This is EXACTLY why seven string guitars exist

by Joost Nusselder | Updated on:  May 3, 2022

Always the latest guitar gear & tricks?

Subscribe to THE newsletter for aspiring guitarists

We'll only use your email address for our newsletter and respect your privacy

hi there I love creating free content full of tips for my readers, you. I don't accept paid sponsorships, my opinion is my own, but if you find my recommendations helpful and you end up buying something you like through one of my links, I could earn a commission at no extra cost to you. Learn more

A seven string guitar is a guitar that has seven strings instead of the usual six. The extra string is usually a low B, but it can also be used to extend the treble range.

Seven string guitars are popular among metal and hard rock guitarists who want to have a wider range of notes to work with. Usually they are used to add really low notes to sound darker and more aggressive, like with djent.

They can also be used for other styles of music, but they might be a bit overkill if you’re not planning on doing a lot of shredding.

Best fanned fret multiscale guitars

If you’re just starting out, we recommend sticking with a six string guitar. But if you’re feeling ambitious or the music played with it is really your thing, you can get started right away with a seven string and skip the traditional six altogether.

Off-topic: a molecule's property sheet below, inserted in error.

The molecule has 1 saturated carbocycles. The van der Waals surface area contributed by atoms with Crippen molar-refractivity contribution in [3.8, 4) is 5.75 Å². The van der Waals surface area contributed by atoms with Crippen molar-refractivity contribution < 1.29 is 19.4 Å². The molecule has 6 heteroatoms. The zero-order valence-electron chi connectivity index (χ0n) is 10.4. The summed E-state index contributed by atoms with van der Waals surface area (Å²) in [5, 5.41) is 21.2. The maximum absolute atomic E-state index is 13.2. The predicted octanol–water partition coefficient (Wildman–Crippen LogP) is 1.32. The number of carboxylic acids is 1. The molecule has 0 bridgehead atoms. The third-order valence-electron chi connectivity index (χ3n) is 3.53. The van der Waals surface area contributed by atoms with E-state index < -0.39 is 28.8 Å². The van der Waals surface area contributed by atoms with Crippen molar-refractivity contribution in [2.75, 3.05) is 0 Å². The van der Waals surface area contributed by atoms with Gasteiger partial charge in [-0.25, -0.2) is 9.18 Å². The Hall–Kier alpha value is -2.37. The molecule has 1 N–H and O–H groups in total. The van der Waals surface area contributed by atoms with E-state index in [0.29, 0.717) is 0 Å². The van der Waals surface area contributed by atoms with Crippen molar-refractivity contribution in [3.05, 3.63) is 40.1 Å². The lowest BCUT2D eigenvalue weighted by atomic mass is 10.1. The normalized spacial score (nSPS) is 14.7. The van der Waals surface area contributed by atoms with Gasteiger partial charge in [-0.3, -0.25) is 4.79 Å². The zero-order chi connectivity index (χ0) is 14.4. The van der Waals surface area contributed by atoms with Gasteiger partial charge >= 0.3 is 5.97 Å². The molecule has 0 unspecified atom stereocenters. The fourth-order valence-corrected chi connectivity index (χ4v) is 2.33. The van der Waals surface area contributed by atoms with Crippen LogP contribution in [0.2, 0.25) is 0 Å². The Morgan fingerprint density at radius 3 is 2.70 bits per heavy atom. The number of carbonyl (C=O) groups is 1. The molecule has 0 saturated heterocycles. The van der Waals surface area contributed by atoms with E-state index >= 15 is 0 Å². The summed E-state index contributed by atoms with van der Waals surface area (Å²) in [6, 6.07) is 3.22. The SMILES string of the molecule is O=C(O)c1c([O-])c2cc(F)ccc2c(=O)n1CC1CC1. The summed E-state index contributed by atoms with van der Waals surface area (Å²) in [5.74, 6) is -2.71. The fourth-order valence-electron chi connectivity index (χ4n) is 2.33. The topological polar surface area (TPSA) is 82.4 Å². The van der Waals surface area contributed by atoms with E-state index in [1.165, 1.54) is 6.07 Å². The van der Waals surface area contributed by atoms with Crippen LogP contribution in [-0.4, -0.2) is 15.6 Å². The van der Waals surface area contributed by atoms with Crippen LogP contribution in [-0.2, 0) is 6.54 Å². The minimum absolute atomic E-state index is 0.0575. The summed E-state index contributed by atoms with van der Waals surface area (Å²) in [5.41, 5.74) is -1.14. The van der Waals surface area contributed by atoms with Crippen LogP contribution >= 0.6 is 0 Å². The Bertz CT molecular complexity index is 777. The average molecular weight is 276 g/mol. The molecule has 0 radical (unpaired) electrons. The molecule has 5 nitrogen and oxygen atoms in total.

They are just like regular guitars but with a wider fretboard. That’s what can make them slightly harder to play, plus you need the learn how to combine the added string in your chord progressions and solo’s.

There are not a lot of changes you have to make to the design of a guitar to make it a seven string, that’s why a lot of popular metal guitar models also offer a seven string variant you can buy.

Differences between six and seven string guitars

  1. The bridge needs to be able to accommodate seven strings, as does the nut
  2. The headstock is usually slightly bigger to fit 7 tuning pegs, often 4 on top and 3 on the bottom
  3. You have to have a wider neck and fretboard
  4. The neck is usually of a higher scale to account for the lower string to be in tune across the neck
  5. You have to have specific pickups with 7 poles instead of six (and are slightly wider)

The knobs and switches and guitar body can overall be exactly the same as their 6 string counterparts.

Benefits of a seven string over a six string guitar

The main benefit of a seven string guitar is the extended range of notes that it offers. This can be particularly useful for metal and hard rock guitarists who want to add really low notes to their sound.

With a six string guitar, the lowest note you can usually play is an E, maybe drop D. Anything lower than that will almost always sound out of tune on most guitars.

With a seven string guitar, you can extend this down to a low B. This can give your sound a much darker and more aggressive tone.

Another benefit of a seven string guitar is that it can be easier to play certain chords and progressions. For example, with a six string guitar, you might have to use a barre chord shape in order to play a root 6 interval.

However, with a seven string guitar, you can simply add an extra note to the chord shape and play it without having to use a barre. This can make some chords and progressions much easier to play.